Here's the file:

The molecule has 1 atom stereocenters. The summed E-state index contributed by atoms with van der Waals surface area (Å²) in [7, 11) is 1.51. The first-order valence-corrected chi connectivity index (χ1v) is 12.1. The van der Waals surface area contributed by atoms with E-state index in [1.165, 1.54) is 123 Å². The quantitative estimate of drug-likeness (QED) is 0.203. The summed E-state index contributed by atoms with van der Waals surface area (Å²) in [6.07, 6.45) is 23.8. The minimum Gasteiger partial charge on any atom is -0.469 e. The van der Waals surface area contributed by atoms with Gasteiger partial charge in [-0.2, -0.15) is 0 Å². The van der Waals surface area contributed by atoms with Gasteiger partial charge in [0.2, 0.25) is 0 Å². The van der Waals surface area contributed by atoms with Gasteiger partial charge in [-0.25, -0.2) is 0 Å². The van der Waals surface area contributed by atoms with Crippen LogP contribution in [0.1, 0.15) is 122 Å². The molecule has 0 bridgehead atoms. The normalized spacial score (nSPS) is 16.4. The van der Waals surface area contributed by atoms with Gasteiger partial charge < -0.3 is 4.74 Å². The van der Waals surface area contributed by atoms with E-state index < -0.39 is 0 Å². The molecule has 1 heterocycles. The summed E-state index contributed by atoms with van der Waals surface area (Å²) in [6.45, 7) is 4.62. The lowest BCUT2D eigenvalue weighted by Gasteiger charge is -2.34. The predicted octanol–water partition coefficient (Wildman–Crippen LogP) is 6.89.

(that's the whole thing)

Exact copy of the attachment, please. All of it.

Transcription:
The molecule has 1 atom stereocenters. The summed E-state index contributed by atoms with van der Waals surface area (Å²) in [7, 11) is 1.51. The first-order valence-corrected chi connectivity index (χ1v) is 12.1. The van der Waals surface area contributed by atoms with E-state index in [1.165, 1.54) is 123 Å². The quantitative estimate of drug-likeness (QED) is 0.203. The summed E-state index contributed by atoms with van der Waals surface area (Å²) in [6.07, 6.45) is 23.8. The minimum Gasteiger partial charge on any atom is -0.469 e. The van der Waals surface area contributed by atoms with Gasteiger partial charge in [-0.2, -0.15) is 0 Å². The van der Waals surface area contributed by atoms with Gasteiger partial charge in [0.2, 0.25) is 0 Å². The van der Waals surface area contributed by atoms with Gasteiger partial charge in [-0.25, -0.2) is 0 Å². The van der Waals surface area contributed by atoms with Crippen LogP contribution in [0.1, 0.15) is 122 Å². The molecule has 0 bridgehead atoms. The normalized spacial score (nSPS) is 16.4. The van der Waals surface area contributed by atoms with Gasteiger partial charge < -0.3 is 4.74 Å². The van der Waals surface area contributed by atoms with E-state index < -0.39 is 0 Å². The molecule has 1 heterocycles. The summed E-state index contributed by atoms with van der Waals surface area (Å²) in [6.45, 7) is 4.62. The lowest BCUT2D eigenvalue weighted by Gasteiger charge is -2.34. The predicted octanol–water partition coefficient (Wildman–Crippen LogP) is 6.89.